Poll Projects NDP on Course to Secure 60 Seats

April 22, 2011 Updated: October 1, 2015

New Democratic Party leader Jack Layton waves to the crowd as he boards the bus with his wife, NDP Member of Parliament Olivia Chow, following the NDP's campaign kickoff event at the Chateau Laurier in Ottawa on March 26. (Geoff Robins/AFP/Getty Images)
New Democratic Party leader Jack Layton waves to the crowd as he boards the bus with his wife, NDP Member of Parliament Olivia Chow, following the NDP's campaign kickoff event at the Chateau Laurier in Ottawa on March 26. (Geoff Robins/AFP/Getty Images)
Jack Layton and his rising New Democrats are on track to increase their seats in the House of Commons from 36 to 60 in the upcoming May 2 election, according to a new EKOS Research poll projection.

The EKOS survey, released on Thursday, shows that 24.7 percent of the population intends to vote for the NDP, the same percentage as for the Liberal Party. The Tories are at 34.4 percent nationally, the Green Party is at 7.8 percent, and the Bloc is at 6.5 percent.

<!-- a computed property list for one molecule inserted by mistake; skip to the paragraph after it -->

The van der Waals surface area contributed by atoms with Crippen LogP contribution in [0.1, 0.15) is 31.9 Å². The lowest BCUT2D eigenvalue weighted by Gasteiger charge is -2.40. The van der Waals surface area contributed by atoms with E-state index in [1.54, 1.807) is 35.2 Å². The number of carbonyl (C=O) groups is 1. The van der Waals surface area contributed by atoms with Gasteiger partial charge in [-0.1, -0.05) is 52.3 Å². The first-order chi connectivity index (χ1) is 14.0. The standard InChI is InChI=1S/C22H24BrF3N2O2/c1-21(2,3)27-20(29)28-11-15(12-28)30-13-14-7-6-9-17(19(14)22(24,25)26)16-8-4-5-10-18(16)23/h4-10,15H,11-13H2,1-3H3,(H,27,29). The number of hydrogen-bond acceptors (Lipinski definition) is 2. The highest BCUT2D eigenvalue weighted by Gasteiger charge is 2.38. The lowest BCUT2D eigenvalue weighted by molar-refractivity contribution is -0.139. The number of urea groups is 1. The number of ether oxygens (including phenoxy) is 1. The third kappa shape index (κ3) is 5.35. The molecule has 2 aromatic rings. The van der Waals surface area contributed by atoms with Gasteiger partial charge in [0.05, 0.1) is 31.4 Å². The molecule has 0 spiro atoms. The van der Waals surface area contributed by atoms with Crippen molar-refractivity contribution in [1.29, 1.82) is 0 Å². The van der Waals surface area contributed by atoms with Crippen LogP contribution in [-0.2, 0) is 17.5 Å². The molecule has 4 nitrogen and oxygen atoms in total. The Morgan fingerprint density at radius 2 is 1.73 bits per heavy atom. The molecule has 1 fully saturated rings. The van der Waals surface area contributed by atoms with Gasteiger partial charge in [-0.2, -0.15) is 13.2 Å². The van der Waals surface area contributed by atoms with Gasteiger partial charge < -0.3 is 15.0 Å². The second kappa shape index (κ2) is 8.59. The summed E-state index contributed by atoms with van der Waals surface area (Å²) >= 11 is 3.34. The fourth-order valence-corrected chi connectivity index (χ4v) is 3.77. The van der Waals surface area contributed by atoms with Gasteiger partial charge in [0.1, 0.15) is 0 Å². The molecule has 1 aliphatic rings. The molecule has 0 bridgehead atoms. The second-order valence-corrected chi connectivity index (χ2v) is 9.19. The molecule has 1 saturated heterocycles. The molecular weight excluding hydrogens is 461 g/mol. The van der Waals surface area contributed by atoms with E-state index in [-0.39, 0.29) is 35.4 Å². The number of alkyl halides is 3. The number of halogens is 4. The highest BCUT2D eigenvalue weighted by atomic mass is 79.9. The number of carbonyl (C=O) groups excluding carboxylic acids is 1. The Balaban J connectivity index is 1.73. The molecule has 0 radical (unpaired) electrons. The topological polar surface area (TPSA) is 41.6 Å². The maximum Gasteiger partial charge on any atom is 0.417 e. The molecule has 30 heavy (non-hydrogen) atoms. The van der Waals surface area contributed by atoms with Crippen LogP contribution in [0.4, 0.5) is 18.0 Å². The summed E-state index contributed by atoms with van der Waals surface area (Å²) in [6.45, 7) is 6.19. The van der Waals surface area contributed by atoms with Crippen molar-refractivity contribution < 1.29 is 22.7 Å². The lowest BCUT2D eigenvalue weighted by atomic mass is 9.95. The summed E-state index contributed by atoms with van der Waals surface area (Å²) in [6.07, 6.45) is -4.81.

Based on EKOS’ opinion polling, if election were to happen right away, the Conservatives would win a diminished minority as the NDP rises to have more seats. EKOS projects that Conservatives would gain 134 (43.51 percent) of the 308 seats in the House, the Liberals at 82, the NDP at 60, the Bloc at 32, and none for the Green Party or independents.

EKOS notes that the public is not willing to give Prime Minister Stephen Harper a Conservative majority. If the public drifts back to the Conservatives, then a minority would be secured, but if they go the other way, it would be either Liberal leader Michael Ignatieff or Layton.

“It is quite unlikely that these results are the final public judgment of Campaign 41 and it will be very interesting and important to watch what happens over the long weekend as the electorate ponder where they have arrived,” EKOS says in a release.

In addition to the EKOS poll, an Ipsos Reid poll published Thursday puts the NDP ahead of the Liberals for the first time in a few decades.

Even though the New Democratic Party secured 18.18 percent of the popular votes in the 2008 federal election, they only rounded up having 11.69 percent of seats in the House.